The Resurrection of Jesus
Jesus’ vindication involves the exercise of God’s power bringing him to life in a new, glorified state. After the discovery of the empty tomb (vv. 1-12), Luke narrates the conversation with the Emmaus-bound disciples, an account unique to him (vv. 13-35). Then follows the Gospel’s closing scene, where Jesus visits the disciples (vv. 36-53). This final visit also is unique to Luke. Here Jesus appears to them (vv. 36-43) before giving them final instructions and departing (vv. 44-53).
A key feature of this section is the note of surprise among the disciples that Jesus is raised. Among the women, the disciples and the Emmaus travelers there is no hint that resurrection was anticipated. Such surprise is important, because it shows that even Jesus’ own followers had to be convinced of his resurrection. They were not a gullible group that simply took resurrection as a given. Their surprise itself might seem strange, given Jesus’ predictions of his resurrection as early as 9:22. But as late as 18:34, it is clear that the disciples never grasped the point of what Jesus was promising.
God’s power underlies Jesus’ resurrection. In addition, Scripture’s claim (24:44-47), Jesus’ promise (24:5-7), the angelic messengers’ testimony (24:3-5, 23) and the testimony of disciples, both men and women, make up an impressive range of witnesses to this event (24:1-35). God’s power stands behind the resurrection, because a passive verbal idea points to God’s being responsible for it. This event is part of the reassurance Luke promised Theophilus in 1:1-4. The resurrection leads to the ascension and the events that grow from it.
As we come to the end of the Gospel, it is important to recall that Luke is only half finished with his story. The sequel comes in Acts. The resurrection-ascension is the link between the two volumes. That Luke regards the ascension as crucial is clear from Peter’s speech in Acts 2. Now that Jesus is raised and seated at God’s right hand, the mediating Ruler at the Father’s side can pour out the blessing of God’s Spirit (Acts 2:30-36). As the first ten chapters of Acts will make clear, the gospel can go to all because Jesus is Lord of all. The apostle Paul becomes the supreme example of a mission to all of humanity.The Resurrection Discovered (24:1-12)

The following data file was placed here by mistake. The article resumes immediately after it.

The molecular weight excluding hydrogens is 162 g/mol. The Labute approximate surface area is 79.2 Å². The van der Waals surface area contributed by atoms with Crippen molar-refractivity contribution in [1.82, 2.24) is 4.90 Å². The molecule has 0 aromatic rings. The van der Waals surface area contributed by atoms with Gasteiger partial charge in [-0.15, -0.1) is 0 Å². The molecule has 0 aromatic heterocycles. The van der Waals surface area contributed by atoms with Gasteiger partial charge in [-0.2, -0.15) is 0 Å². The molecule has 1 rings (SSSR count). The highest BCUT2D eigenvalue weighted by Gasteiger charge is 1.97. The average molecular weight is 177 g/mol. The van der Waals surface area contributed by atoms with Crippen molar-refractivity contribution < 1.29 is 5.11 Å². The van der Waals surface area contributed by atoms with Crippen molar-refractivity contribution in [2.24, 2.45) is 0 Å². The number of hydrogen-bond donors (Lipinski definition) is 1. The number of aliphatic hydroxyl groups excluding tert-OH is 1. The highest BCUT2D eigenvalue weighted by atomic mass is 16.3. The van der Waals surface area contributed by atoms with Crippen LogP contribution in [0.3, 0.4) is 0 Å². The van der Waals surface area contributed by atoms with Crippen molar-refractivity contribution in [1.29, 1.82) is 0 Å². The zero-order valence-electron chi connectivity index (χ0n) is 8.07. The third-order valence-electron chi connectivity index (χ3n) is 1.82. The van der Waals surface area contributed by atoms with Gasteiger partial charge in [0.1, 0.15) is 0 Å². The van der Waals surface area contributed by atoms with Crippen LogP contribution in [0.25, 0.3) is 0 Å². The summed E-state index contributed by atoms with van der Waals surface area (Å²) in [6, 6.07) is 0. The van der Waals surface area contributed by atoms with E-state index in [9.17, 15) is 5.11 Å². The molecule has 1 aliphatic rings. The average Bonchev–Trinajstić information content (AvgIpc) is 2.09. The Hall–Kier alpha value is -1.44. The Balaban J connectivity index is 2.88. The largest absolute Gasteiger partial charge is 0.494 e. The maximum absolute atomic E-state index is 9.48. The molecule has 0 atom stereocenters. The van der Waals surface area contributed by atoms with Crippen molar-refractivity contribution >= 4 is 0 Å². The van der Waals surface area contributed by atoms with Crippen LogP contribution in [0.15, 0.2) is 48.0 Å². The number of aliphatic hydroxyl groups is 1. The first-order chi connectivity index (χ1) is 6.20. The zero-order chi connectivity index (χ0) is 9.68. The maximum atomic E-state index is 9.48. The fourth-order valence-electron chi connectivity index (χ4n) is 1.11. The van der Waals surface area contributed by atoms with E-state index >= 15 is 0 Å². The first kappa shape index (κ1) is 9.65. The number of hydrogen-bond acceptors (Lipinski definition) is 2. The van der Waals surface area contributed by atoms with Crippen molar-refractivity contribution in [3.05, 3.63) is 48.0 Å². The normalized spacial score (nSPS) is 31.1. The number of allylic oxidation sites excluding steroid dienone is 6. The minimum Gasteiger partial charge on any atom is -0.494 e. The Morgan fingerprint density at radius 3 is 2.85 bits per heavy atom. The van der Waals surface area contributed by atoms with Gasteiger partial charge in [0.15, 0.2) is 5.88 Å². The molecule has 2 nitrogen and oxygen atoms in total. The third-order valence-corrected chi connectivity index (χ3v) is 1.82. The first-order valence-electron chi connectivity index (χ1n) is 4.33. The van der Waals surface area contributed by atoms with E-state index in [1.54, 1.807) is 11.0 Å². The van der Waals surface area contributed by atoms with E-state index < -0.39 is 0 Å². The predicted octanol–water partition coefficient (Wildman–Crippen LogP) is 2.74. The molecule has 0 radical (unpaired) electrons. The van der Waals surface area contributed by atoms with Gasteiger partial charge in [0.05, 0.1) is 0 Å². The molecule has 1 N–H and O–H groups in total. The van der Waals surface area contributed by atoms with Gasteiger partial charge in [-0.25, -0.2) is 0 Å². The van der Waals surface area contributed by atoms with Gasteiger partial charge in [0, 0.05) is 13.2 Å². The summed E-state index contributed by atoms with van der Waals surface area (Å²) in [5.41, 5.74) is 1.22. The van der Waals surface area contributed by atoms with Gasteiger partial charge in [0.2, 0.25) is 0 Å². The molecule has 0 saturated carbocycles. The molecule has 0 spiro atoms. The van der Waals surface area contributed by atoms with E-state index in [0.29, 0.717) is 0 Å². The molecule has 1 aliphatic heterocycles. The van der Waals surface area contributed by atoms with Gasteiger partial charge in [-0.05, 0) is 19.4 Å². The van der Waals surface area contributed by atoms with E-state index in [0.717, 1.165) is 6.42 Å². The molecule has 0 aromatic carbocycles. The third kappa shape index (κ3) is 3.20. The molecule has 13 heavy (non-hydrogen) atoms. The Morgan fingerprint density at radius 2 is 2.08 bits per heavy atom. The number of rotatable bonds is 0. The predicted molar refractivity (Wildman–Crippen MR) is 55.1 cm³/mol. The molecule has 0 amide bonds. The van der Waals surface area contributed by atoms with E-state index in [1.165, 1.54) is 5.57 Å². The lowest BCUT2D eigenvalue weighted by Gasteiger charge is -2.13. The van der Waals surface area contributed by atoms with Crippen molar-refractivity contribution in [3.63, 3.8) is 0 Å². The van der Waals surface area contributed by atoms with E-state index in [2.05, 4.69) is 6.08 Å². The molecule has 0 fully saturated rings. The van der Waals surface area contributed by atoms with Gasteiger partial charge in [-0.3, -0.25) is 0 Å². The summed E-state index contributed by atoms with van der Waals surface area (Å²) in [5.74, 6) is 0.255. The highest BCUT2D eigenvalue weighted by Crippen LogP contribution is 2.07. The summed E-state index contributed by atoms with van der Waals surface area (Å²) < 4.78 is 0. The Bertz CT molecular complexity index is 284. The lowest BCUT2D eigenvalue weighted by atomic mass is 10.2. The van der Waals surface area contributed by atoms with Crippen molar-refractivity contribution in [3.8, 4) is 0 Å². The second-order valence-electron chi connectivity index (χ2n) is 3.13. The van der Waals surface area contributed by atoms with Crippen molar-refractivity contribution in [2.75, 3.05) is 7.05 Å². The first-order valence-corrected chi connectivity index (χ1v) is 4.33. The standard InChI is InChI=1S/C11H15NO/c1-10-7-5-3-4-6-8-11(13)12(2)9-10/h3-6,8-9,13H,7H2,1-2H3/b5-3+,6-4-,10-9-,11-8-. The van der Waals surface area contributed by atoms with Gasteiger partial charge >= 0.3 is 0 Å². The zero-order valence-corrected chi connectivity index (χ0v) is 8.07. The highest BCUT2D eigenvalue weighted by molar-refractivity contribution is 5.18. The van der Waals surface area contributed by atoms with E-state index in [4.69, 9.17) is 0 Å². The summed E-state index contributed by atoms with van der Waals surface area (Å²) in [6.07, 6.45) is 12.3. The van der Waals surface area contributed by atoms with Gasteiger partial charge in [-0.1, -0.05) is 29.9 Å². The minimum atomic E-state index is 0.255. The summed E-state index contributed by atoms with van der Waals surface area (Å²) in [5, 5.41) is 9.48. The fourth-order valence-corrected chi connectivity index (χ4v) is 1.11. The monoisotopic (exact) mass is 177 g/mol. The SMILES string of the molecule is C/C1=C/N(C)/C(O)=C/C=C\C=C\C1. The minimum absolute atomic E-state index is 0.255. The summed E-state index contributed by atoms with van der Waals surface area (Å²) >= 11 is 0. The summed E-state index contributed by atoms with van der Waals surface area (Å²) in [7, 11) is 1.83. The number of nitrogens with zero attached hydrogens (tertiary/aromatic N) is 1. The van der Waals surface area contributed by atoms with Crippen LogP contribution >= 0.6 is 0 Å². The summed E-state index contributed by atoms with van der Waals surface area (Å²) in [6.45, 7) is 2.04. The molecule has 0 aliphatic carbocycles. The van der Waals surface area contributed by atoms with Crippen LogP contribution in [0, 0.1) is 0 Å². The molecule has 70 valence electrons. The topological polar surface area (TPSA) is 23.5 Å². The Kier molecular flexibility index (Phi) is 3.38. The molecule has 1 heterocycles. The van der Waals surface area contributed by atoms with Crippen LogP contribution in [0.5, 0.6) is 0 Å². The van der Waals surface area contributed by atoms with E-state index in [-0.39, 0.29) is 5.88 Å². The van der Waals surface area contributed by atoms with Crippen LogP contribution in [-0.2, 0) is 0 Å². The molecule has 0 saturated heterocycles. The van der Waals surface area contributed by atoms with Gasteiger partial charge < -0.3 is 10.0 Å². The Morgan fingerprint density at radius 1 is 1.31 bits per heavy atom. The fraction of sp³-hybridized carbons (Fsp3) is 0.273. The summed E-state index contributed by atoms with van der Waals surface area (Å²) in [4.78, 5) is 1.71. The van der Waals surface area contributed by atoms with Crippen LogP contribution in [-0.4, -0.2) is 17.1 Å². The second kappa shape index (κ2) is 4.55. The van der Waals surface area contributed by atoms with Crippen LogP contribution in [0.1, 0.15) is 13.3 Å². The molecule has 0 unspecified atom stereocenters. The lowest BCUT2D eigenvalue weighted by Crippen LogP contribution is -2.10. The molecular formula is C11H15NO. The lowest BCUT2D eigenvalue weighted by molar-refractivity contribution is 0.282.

First thing in the morning, the women come to the tomb with their spices, fully expecting to find Jesus’ remains. All the accounts agree that it was early morning. Matthew 28:1 and Mark 16:2 refer to the dawn or early morning, while John 20:1 notes that it was still dark when they started their journey.
The following point cannot be stressed too strongly: these women did not go believing in resurrection. They did not go to check and see if the tomb was empty. The fact that they took spices along to anoint the decaying body shows what they expected to find, and this despite six resurrection predictions in Luke. So the first people who had to be convinced of the resurrection were the disciples themselves. They may have belonged to the era of the ancients, but they did not think as a matter of course that resurrection would occur. In a real sense they were the first skeptics to become convinced that Jesus was raised!
The first hint that something had happened was the rolled-away stone. This stone, as was typical of ancient tombs, had covered the entrance. It was laid in a channel that had been carved out for it. While Mark 16:3 shows that the women had debated how they would get the heavy stone moved, Luke simply presents what confronts them on their arrival: They found the stone rolled away from the tomb, but when they entered, they did not find the body of the Lord Jesus.
The women are at a loss, stymied, filled with perplexity. Their quandary is broken by the appearance of two men in clothes that gleamed, a description that suggests Luke means angels. Heavenly appearances are often bright (9:29; 10:18; Acts 9:3; 22:6). Any doubt that Luke means they are angels is removed in verse 23. The presence of the pair may invoke the “two witnesses” theme of the Old Testament (Deut 19:15). Luke’s noting of two angels corresponds with John 20:12, while Matthew 28:2-4 and Mark 16:5 mention only one figure. The angelic appearance frightens the women, who bow to the ground in reverence. They know heaven is visiting the earth (Dillon 1978:26-27). The reason becomes clear in the angels’ response.